Outside of games like Kerbal Space Program, application for such an algorithm is limited, because components like tanks and interstages are geneally purpose-designed and built for a particular rocket, rather than being selected off-the-shelf.
However, your problem description strongly hints that you're talking about KSP, so I'm going to run with that. I don't believe there's a general magic algorithm for optimal rockets, but there are several heuristic shortcuts that can allow you to reduce the size of the brute force search space. Wikipedia has some relevant hints on optimal staging.
Take the initial mass limit divided by the payload mass to get the overall mass ratio you're working with. For an n-stage rocket, the nth root of the overall mass ratio gets you a stage-to-stage mass ratio target; now you can break the problem down into building individual stages that fit approximately those target numbers.
For example, if your payload is 10 tons, your launch mass limit is 200 tons, then a 2-stage rocket should have a $\sqrt 20 = 4.472$ stage mass ratio; 10 tons payload, 45 tons 2nd stage+payload; 200 tons 1st+2nd+payload. Thus your first stage would be aiming at 155 tons, and your second 35 tons. You'd probably want to give some wiggle room to each stage search, say +/- 20% of the mass target.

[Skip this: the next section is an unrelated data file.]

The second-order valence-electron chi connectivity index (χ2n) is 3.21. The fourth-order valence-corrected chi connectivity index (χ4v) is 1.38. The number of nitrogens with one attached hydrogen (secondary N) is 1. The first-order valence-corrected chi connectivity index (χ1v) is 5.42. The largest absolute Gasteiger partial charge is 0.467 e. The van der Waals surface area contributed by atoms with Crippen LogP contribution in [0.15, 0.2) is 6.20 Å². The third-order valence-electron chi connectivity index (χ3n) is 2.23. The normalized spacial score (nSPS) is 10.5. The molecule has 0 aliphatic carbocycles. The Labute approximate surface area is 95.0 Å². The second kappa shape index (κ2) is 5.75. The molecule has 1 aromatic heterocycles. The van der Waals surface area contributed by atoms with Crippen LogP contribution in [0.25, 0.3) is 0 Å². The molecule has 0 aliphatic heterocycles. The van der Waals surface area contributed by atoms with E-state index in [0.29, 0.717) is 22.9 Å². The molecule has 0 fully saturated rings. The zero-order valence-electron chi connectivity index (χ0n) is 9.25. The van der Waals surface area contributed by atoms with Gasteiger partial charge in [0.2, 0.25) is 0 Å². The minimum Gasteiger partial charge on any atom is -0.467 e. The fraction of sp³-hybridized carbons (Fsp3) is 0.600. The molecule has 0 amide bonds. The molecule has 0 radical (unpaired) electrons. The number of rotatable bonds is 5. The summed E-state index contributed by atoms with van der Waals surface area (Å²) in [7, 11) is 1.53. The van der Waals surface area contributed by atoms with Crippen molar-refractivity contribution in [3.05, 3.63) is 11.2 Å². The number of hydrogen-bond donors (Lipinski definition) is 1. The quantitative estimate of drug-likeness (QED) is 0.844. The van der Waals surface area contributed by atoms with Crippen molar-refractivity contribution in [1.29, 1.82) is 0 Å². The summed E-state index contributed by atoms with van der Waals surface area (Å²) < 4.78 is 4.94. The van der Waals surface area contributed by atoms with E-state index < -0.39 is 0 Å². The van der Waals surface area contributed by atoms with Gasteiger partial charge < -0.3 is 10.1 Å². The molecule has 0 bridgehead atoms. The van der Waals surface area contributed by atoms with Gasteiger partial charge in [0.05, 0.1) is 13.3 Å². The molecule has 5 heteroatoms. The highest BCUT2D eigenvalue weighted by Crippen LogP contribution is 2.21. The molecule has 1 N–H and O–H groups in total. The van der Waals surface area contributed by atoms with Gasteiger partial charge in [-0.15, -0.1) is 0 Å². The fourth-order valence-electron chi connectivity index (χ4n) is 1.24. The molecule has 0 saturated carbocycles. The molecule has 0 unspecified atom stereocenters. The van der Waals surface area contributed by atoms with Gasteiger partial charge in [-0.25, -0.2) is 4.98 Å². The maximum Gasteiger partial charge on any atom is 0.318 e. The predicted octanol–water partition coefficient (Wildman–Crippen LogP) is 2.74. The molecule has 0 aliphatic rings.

Brute force search for an individual stage is pretty straightforward. Iterate over the engine types available, figure out how many of that engine you need to give the stage-plus-upper-stages better than 1:1 initial thrust-to-weight ratio, allocate the remaining mass after engines and decoupler to tankage, compute the stage ∆v, repeat and sort, discard the low performers. There might be better solutions using heterogenous engines (e.g. 1 of engine X and 2 of engine Y) it's up to you if you want to accept that complexity in the search.
Then you just take each combination of high-performing stages that remain under the mass limit and find the winner.